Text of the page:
A fresh needle makes a a big difference in your sewing experience, but using the right size and type of needle is equally important. Choosing the correct needle is not quite as difficult as searching through the proverbial haystack, but it can be a little overwhelming. They all look pretty much the same unless you pull out the magnifying glass. But, different needles DO have different tips, eyes, shanks, groves and shafts; and what you select can make a big difference in how well your machine sews through your fabric.
What the heck are those random numbers? The first thing you see on a needle package is the needle size. This will be shown as one number over another, such as: 70/10, 80/12 or 90/14. These numbers refer to the size of the needle.
There are two numbers because one is the American numbering system and one the European. The American system uses 8 to 19; 8 is a fine, thin needle and 19 is a thick, heavy needle. European sizes range from 60 to 120, 60 is a fine, thin needle and 120 is a thick, heavy needle. Some companies list American first, some list European first.
Here's the rule: the lower the number the finer the needle and the smaller the eye
For example, if you are going to sew a sheer window curtain, you would want a fine needle such as 60/8. Using a 120/19 would leave giant holes in your fabric. On the other hand, if you were to try to sew through upholstery fabric with a 60/8 needle, it would bend or break. Using a 120/19 would give you strength to penetrate your heavy home décor fabric and would have an eye large enough to carry the thicker thread you'll need to use.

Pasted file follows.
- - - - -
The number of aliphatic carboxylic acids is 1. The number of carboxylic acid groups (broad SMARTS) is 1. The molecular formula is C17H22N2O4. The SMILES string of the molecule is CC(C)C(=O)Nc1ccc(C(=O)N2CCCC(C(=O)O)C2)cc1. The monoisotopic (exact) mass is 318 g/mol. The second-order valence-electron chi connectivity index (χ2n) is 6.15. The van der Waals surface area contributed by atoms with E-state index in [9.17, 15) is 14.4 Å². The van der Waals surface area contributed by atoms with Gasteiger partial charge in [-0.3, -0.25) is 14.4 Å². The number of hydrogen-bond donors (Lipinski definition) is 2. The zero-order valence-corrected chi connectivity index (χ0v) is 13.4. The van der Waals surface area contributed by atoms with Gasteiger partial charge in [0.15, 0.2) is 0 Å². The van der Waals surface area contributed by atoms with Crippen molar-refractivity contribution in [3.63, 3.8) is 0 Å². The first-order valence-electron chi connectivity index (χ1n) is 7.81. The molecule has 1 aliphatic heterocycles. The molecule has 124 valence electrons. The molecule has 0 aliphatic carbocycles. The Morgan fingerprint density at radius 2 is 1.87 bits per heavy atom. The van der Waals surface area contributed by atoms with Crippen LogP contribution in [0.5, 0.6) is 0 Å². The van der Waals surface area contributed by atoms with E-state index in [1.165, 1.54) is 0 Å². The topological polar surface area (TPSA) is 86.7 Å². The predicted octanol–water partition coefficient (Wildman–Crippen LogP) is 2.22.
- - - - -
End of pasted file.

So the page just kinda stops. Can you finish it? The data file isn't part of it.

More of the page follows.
Test first on a scrap!
When it comes right down to it, a needle can do as much damage to your fabric as a pair of scissors. Always test your needle with the actual thread you've chosen on a scrap of the actual fabric you'll be using for your project.
For the majority of home decor projects, go for the Universal needle. It works well for most woven fabrics, knits and synthetics.
Other home décor needle options:
- Jeans: has a sharp, strong point for denim, canvas and other tightly woven fabrics.
- Leather: has a chisel point for genuine leather only.
- Sharps: good for silks and micro-fibers.
- Metallic: if you are topstitching or embellishing with specialty threads, this needle has a larger eye to allow the thread to flow through without fraying and breaking.
As you become more advanced, you can investigate other unique needle options, like stretch, twin, triple and wing.
Your needle is a very important part of your project. I think of it this way: a good needle in your sewing room is like a good knife in your kitchen.